A gigantic U.S. Air Force RQ-4 is currently flying over Ukraine, broadcasting its position for everyone to see.
U.S. RQ-4 Global Hawk UASs (Unmanned Aerial Systems) belonging to the 9th Operations Group/Detachment 4th of the U.S. Air Force deployed to Sigonella from Beale Air Force Base, California, have been flying ISR (Intelligence Surveillance Reconnaissance) missions in support of EUCOM, AFRICOM and CENTCOM theater mission tasking since 2011.
Beginning in 2015, they have started flying over Ukraine as well and, as already reported, instead of keeping a low-profile, they can be regularly tracked not only by “standard” ground radars, but even by commercial ADS-B receivers like those feeding online flight tracking systems such as Flightradar24.com, PlaneFinder.net or Global ADS Exchange while its imagery intelligence (IMINT) sensors take a look at Russian bases in Crimea and gather information about the pro-Russia forces on the ground in the Dombass region of Ukraine.
As we write this story, 19:00 GMT on Jul. 20, a Global Hawk drone can be tracked as it performs an ISR mission over Ukraine at 53,000 feet.
The unmanned aircraft has been airborne for some 17 hours. It started tracking early in the morning after departing from Sigonella, then it has headed east, flown over Bulgaria to the Black Sea, “skirted” Crimea, performed some racetracks off Sochi and then headed back to make a tour of Ukraine.
Here are some screenshots taken by our friend and famous ADS-B / ModeS tracking enthusiast running the popular @CivMilAir @ADSBTweetBot Twitter feeds:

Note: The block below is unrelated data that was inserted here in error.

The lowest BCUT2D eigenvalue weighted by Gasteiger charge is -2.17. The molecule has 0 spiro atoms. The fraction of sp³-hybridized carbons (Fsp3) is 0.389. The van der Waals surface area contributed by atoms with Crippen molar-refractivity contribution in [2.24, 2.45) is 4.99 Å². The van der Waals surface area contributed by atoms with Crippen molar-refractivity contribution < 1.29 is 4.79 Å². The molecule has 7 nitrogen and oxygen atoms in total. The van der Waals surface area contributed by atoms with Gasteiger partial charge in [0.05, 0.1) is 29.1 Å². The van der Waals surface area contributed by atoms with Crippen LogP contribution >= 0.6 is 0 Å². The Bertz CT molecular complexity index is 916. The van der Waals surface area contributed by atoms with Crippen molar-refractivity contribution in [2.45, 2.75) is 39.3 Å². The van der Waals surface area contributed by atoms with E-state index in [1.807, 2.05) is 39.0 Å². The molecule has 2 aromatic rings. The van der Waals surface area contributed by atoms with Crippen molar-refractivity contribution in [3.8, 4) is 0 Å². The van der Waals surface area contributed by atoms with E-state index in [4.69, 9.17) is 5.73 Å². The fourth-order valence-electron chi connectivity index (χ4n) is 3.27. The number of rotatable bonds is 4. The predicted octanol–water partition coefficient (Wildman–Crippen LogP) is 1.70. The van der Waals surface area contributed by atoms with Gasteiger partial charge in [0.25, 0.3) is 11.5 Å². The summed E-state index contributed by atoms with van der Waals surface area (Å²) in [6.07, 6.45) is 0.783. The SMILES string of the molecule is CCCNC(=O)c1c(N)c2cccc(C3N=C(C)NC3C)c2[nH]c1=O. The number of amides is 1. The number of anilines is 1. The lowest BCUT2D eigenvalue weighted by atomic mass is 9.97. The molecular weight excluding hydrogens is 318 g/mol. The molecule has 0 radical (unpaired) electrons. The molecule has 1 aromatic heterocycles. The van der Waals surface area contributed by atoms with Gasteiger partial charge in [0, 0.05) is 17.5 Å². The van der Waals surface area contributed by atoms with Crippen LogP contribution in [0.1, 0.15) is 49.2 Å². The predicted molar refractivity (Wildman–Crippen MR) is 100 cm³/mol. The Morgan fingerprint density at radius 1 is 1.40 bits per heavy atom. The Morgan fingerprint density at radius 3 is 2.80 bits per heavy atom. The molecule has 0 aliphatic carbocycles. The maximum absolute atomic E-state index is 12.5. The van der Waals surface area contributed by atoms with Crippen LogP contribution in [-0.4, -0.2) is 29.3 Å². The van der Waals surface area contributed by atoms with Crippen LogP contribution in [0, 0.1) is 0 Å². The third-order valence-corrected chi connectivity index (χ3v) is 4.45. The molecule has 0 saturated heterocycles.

Heading west over #Ukraine at 53,000ft
— CivMilAir ✈ ? (@CivMilAir) July 20, 2017
As reported several times here, it’s difficult to say whether the drone can be tracked online by accident or not. But considered that the risk of breaking OPSEC with an inaccurate use of ADS-B transponders is very well-known, it seems quite reasonable to believe that the unmanned aircraft purposely broadcasts its position for everyone to see, to let everyone know it is over there. Since “standard” air defense radars would be able to see them regardless to whether they have the transponder on or off, increasingly, RC-135s and other strategic ISR platforms, including the Global Hawks, operate over highly sensitive regions, such as Ukraine or the Korean Peninsula, with the ADS-B and Mode-S turned on, so that even commercial off the shelf receivers (or public tracking websites) can monitor them.
Russian spyplanes can be regularly tracked as well: the Tu-214R, Russia’s most advanced intelligence gathering aircraft deployed to Syria and flew along the border with Ukraine with its transponder turned on.
Top image: Flightradar24 screenshot via @CivMilAir who deserves the usual H/T.